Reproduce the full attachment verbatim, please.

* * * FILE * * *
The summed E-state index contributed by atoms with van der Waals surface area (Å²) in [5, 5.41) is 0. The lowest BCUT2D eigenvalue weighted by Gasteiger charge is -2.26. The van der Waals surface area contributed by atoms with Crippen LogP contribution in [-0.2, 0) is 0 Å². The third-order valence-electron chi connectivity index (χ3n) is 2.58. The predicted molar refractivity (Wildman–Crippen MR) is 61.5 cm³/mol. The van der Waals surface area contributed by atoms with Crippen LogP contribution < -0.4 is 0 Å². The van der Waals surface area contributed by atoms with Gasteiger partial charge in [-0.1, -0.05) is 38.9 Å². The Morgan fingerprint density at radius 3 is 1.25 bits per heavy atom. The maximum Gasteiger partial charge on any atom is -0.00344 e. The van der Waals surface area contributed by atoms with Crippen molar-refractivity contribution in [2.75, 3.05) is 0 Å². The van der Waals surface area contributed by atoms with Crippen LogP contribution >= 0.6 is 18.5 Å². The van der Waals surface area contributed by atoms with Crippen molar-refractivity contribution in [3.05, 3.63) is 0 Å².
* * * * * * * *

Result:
The summed E-state index contributed by atoms with van der Waals surface area (Å²) in [5, 5.41) is 0. The lowest BCUT2D eigenvalue weighted by Gasteiger charge is -2.26. The van der Waals surface area contributed by atoms with Crippen LogP contribution in [-0.2, 0) is 0 Å². The third-order valence-electron chi connectivity index (χ3n) is 2.58. The predicted molar refractivity (Wildman–Crippen MR) is 61.5 cm³/mol. The van der Waals surface area contributed by atoms with Crippen LogP contribution < -0.4 is 0 Å². The van der Waals surface area contributed by atoms with Gasteiger partial charge in [-0.1, -0.05) is 38.9 Å². The Morgan fingerprint density at radius 3 is 1.25 bits per heavy atom. The maximum Gasteiger partial charge on any atom is -0.00344 e. The van der Waals surface area contributed by atoms with Crippen molar-refractivity contribution in [2.75, 3.05) is 0 Å². The van der Waals surface area contributed by atoms with Crippen LogP contribution >= 0.6 is 18.5 Å². The van der Waals surface area contributed by atoms with Crippen molar-refractivity contribution in [3.05, 3.63) is 0 Å².